Our labs perform an FDA-cleared hepatitis A antibody blood test to diagnose hepatitis A (HAV) in the blood.
This hepatitis A test evaluates your blood for IgM antibodies, which are proteins produced by the body in response to a viral infection. If these antibodies are found, it can then be determined you have been exposed to the hepatitis A virus.
All laboratory testing accuracy rates are measured in terms of sensitivity and specificity. Our FDA-cleared hepatitis A test has an extremely high sensitivity and specificity rates, both at 95 percent.
Our hepatitis A test requires a blood sample. In the case of hepatitis A, blood samples provide more accurate results than urine or other methods of testing. A lab technician will draw a small sample of your blood when you visit a testing center.
This test does not necessitate any preparation prior to visiting the testing center. Fasting is not required.
Hepatitis A is usually spread when someone ingests the virus from food or drinks that were contaminated with undetectable amounts of stool from an infected person. If you have recently traveled internationally to a developing country then you are also at a higher risk to contract hepatitis A. Hepatitis is also commonly transferred sexually.
If you have traveled to developing countries with a high prevalence of hepatitis A, have recently had anal sex or sex with someone who may be infected, or shared needles using illicit drugs, you are at a higher risk of getting hepatitis A and should be tested. It’s best to wait 2-7 weeks after exposure to get tested for hepatitis A.
Your hepatitis A test result will either come back as positive or negative. A positive result indicates an acute or recent HAV infection, and a negative result simply means there was no active hepatitis A infection found.
There is no cure for hepatitis A at this time. However, a safe and effective vaccine exists that will prevent you from getting hepatitis A. Since the 1990s the hepatitis A vaccine has been available and has drastically reduced the number of hepatitis A cases. Those who have not been previously vaccinated can do so within two weeks of exposure to the virus and have an 80-90% chance of not experiencing symptoms.
Anyone who has not had Hepatitis A before, or anyone who has not been vaccinated for Hepatitis A, is at risk of acquiring hepatitis A. It is commonly spread through food that was prepared with improper hygiene, sexual activity, and by sharing needles. Those who travel to developing countries, are men who have sex with men, or are in contact with people with hepatitis A are at an abnormally high risk of hepatitis A.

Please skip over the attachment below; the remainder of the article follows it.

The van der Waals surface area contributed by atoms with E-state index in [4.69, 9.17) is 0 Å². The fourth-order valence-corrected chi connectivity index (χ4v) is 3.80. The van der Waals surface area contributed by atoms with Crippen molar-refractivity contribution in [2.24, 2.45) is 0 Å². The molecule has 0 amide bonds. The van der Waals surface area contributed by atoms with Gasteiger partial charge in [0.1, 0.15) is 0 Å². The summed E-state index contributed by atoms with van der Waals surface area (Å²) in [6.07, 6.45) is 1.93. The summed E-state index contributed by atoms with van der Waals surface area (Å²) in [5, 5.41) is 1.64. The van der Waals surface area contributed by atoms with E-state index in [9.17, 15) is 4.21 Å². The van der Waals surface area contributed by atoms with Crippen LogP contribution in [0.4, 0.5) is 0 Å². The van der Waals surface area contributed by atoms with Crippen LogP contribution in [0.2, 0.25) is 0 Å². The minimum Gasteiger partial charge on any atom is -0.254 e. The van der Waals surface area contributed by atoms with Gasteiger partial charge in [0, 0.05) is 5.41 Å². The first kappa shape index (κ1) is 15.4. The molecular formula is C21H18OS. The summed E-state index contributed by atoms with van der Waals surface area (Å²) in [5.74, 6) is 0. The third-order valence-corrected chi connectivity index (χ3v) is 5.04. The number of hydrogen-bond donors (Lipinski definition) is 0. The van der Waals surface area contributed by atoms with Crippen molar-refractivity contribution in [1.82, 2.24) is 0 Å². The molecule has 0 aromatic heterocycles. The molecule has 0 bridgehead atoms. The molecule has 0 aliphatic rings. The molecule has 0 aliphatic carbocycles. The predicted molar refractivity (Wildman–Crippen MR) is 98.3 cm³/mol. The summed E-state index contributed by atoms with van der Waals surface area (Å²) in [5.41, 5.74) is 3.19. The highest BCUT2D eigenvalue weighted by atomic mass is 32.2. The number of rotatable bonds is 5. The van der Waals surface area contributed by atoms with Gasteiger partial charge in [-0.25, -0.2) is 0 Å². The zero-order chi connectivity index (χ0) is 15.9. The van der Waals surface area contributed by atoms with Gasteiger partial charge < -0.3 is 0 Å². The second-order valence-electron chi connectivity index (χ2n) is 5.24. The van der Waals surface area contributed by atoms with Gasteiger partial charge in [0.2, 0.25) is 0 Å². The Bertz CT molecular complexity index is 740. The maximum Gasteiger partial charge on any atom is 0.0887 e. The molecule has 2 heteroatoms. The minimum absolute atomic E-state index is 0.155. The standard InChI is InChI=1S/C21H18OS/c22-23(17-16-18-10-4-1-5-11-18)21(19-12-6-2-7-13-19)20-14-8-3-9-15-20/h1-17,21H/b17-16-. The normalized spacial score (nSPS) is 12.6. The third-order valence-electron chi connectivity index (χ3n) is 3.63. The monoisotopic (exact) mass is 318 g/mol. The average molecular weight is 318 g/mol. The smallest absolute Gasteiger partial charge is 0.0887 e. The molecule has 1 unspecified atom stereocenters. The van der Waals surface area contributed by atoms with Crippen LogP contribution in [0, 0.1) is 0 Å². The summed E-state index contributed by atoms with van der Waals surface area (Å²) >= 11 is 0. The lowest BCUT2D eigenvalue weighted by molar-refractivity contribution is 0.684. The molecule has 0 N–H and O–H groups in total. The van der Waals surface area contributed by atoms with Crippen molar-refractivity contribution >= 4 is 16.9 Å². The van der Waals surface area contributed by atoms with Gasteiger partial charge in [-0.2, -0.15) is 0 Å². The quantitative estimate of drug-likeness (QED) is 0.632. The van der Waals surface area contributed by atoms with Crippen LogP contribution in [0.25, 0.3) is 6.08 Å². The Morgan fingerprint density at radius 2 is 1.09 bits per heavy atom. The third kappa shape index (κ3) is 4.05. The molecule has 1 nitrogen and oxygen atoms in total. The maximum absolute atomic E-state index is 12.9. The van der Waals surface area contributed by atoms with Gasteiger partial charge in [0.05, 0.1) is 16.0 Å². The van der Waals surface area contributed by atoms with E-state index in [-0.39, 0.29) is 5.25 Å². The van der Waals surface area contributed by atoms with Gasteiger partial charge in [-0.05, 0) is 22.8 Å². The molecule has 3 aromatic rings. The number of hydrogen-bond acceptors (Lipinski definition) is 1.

Now is the best time to test for hepatitis A. Know your sexual health status today.
It is considered best to wait until the end of the incubation period to test, meaning the time between being exposed to the virus and when symptoms begin to appear. In the case of hepatitis A, it is recommended you wait at least 14-35 days before taking this test for the greatest accuracy.
If you believe you may have hepatitis A and have not been tested for other STDs like chlamydia, syphilis, gonorrhea, HIV, hepatitis B and C, and herpes, our doctors recommend taking the all-inclusive 10 Panel STD Test to make sure you are completely free of STDs. Many STDs do not begin to show symptoms until they have caused more severe damage. Additionally, having an STD makes you more susceptible to getting other STDs.
For any questions about when you should get tested, call our Care Advisors at 1-800-456-2323.
Medically Reviewed by J. Frank Martin JR., MD on June 18, 2019
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Since there is no cure or special treatment for Hepatitis A, our doctors recommend rest and adequate nutrition to feel better. You should consult your local physician for close monitoring and advice. Also check with your physician before taking any prescription medication, supplements or over-the-counter medicines which can potentially damage your liver.We are here for you. Call us at 1-832-251-7248
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